On October 10th, the U.S. Supreme Court heard arguments in the case of Fisher v. Austin on whether prior Supreme Court decisions on racial equality, including the latest college admissions decision in 2003, permit the University of Texas to use race in the selection of its freshman classes.
The Fisher case focuses on the admissions policy at the University of Texas at Austin (UT). While the majority of in-state students are admitted because they rank in the top ten percent of their class, there is an additional admissions policy for l5% of the class that takes into account additional factors including, but not limited to, community service, extracurricular activities, family responsibilities, socio-economic status and race. The UT admissions policy was challenged in the federal courts by a white student who believed that she was denied admission because of race. Her challenge was rejected by the lower courts and she appealed the decision to the U.S. Supreme Court.
The League of Women Voters joined the Brennan Center in filing a friend-of-the-court brief urging the Court to uphold the University of Texas of Austin’s admissions policies, including the university’s reasonable efforts to encourage diversity in its classrooms. The amicus brief urges the Court to recognize that diversity in higher education is crucial for the success of our multi-racial democracy.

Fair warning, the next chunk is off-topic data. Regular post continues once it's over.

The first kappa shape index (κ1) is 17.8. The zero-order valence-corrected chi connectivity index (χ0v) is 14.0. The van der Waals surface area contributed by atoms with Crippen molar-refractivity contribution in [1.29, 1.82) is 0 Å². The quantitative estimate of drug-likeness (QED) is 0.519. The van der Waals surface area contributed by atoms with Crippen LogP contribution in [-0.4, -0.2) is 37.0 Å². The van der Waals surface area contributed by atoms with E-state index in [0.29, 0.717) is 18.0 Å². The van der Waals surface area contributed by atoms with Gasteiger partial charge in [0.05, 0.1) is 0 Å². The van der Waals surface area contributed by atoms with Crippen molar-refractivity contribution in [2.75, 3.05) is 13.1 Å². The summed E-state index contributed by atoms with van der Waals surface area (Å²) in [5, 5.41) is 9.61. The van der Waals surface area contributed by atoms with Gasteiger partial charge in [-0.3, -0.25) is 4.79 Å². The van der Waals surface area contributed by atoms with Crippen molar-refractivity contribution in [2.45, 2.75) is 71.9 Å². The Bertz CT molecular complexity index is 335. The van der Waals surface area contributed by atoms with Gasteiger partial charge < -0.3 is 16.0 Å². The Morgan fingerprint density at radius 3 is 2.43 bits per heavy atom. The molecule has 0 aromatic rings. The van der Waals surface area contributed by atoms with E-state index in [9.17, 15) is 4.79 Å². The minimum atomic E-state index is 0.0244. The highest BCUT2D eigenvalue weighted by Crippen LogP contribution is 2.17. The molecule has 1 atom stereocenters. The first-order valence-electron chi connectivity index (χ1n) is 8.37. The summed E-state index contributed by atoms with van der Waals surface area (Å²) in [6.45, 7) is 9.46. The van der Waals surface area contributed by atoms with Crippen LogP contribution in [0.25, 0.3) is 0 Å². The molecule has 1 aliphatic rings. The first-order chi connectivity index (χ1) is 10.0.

The League has joined in this case because of our long held belief that racial and ethnic diversity in educational settings is critical to our country’s democratic institutions and as such is a compelling state interest. One of the League’s primary goals is to promote an open governmental system that is representative, accountable, and responsible and that assures opportunities for citizen participation in government decision making.
To further that goal, the League has fought since its inception to ensure that every citizen can fully and productively participate in American society, from the school room to the ballot box.